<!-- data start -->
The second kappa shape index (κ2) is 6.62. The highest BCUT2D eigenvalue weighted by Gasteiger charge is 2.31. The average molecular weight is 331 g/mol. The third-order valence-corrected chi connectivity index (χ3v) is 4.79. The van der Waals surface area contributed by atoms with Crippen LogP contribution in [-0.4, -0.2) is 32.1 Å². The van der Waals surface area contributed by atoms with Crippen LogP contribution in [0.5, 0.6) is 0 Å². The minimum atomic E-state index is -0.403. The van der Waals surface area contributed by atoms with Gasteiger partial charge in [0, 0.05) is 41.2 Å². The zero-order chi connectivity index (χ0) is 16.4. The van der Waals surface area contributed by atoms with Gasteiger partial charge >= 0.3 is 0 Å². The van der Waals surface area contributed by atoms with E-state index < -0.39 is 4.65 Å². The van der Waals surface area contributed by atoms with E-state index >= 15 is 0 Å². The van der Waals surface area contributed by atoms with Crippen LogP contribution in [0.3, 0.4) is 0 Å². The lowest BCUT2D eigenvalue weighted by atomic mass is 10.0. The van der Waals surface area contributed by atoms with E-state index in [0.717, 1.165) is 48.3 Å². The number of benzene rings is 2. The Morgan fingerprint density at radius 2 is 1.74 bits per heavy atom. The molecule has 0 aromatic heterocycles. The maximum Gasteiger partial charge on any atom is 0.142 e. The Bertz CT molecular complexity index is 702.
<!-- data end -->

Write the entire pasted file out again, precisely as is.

The second kappa shape index (κ2) is 6.62. The highest BCUT2D eigenvalue weighted by Gasteiger charge is 2.31. The average molecular weight is 331 g/mol. The third-order valence-corrected chi connectivity index (χ3v) is 4.79. The van der Waals surface area contributed by atoms with Crippen LogP contribution in [-0.4, -0.2) is 32.1 Å². The van der Waals surface area contributed by atoms with Crippen LogP contribution in [0.5, 0.6) is 0 Å². The minimum atomic E-state index is -0.403. The van der Waals surface area contributed by atoms with Gasteiger partial charge in [0, 0.05) is 41.2 Å². The zero-order chi connectivity index (χ0) is 16.4. The van der Waals surface area contributed by atoms with Gasteiger partial charge >= 0.3 is 0 Å². The van der Waals surface area contributed by atoms with E-state index < -0.39 is 4.65 Å². The van der Waals surface area contributed by atoms with E-state index >= 15 is 0 Å². The van der Waals surface area contributed by atoms with Crippen LogP contribution in [0.3, 0.4) is 0 Å². The lowest BCUT2D eigenvalue weighted by atomic mass is 10.0. The van der Waals surface area contributed by atoms with E-state index in [0.717, 1.165) is 48.3 Å². The number of benzene rings is 2. The Morgan fingerprint density at radius 2 is 1.74 bits per heavy atom. The molecule has 0 aromatic heterocycles. The maximum Gasteiger partial charge on any atom is 0.142 e. The Bertz CT molecular complexity index is 702.